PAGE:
Journal of the Endocrine Society Journal Article

Activation of Vasopressin System During COVID-19

June 07, 2021
 

Claudia Gregoriano, Alexandra Molitor, Ellen Haag, Alexander Kutz, Daniel Koch, Sebastian Haubitz, Anna Conen, Luca Bernasconi, Angelika Hammerer-Lercher, Christoph A Fux, Beat Mueller, Philipp Schuetz
Journal of the Endocrine Society, Volume 5, Issue 6, June 2021, bvab045
https://doi.org/10.1210/jendso/bvab045

Abstract

Background

Activation of the vasopressin system plays a key role for the maintenance of osmotic, cardiovascular, and stress hormone homeostasis during disease. We investigated levels of copeptin, the C-terminal segment of the vasopressin prohormone, that mirrors the production rate of vasopressin in patients infected with severe acute respiratory syndrome coronavirus 2 (SARS-CoV-2).

Methods

We measured levels of copeptin on admission and after days 3/4, 5/6, and 7/8 in 74 consecutive hospitalized adult COVID-19 patients and compared its prognostic accuracy to that of patients with community-acquired pneumonia (n = 876) and acute or chronic bronchitis (n = 371) from a previous study by means of logistic regression analysis. The primary endpoint was all-cause 30-day mortality.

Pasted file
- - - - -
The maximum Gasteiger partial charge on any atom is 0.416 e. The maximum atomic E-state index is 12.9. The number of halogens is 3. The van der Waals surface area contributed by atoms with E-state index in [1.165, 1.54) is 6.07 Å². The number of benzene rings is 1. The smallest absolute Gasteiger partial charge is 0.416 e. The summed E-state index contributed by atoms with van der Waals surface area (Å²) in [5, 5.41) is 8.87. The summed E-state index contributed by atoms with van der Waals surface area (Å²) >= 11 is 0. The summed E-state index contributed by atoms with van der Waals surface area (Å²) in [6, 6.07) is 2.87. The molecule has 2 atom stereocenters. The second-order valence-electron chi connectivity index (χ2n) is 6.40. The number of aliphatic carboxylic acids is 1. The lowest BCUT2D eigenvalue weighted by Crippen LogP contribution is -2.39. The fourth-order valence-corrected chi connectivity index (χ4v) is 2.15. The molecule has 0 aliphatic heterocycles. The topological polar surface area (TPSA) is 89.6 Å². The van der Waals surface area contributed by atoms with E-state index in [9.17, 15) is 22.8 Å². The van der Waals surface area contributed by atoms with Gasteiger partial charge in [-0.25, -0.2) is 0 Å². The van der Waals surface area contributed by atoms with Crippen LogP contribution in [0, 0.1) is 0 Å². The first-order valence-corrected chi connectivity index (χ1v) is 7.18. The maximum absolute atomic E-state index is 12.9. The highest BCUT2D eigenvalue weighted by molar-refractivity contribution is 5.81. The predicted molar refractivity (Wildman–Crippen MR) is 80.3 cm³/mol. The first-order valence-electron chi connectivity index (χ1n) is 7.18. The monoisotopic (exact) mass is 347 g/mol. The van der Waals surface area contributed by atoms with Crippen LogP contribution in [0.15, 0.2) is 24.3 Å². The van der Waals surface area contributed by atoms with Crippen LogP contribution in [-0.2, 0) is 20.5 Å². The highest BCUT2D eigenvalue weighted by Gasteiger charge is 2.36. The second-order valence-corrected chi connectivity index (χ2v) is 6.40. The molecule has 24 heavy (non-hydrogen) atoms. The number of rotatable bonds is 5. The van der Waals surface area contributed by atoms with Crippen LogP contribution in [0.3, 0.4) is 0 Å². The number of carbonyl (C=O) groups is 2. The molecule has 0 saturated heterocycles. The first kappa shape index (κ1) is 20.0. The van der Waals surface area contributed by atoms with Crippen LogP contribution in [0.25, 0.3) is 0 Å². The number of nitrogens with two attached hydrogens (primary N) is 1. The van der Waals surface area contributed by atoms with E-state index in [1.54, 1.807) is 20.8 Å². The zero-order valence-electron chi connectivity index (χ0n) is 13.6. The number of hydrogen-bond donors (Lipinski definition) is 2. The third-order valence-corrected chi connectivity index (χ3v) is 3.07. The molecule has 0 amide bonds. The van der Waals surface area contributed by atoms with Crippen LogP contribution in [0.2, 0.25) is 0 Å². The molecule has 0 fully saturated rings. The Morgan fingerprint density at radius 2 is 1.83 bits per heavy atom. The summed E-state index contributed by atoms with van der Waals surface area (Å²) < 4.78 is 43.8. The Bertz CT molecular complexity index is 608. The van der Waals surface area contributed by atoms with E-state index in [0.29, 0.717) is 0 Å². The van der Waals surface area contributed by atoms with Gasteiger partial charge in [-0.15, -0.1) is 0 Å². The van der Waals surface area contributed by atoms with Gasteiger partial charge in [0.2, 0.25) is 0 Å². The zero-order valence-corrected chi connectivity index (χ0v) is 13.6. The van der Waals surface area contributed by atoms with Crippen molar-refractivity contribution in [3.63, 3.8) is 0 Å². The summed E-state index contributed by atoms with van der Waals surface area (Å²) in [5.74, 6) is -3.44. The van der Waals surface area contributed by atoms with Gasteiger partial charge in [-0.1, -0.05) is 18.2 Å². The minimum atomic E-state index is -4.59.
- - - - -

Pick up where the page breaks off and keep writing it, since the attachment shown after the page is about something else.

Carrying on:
Results

Median admission copeptin levels in COVID-19 patients were almost 4-fold higher in nonsurvivors compared with survivors (49.4 pmol/L [iterquartile range (IQR) 24.9–68.9 pmol/L] vs 13.5 pmol/L [IQR 7.0–26.7 pmol/L]), resulting in an age- and gender-adjusted odds ratio of 7.0 (95% confidence interval [CI] 1.2–40.3), p < 0.03 for mortality. Higher copeptin levels in nonsurvivors persisted during the short-term follow-up. Compared with the control group patients with acute/chronic bronchitis and pneumonia, COVID-19 patients did not have higher admission copeptin levels.

Conclusions

A pronounced activation of the vasopressin system in COVID-19 patients is associated with an adverse clinical course in COVID-19 patients. This finding, however, is not unique to COVID-19 but similar to other types of respiratory infections.

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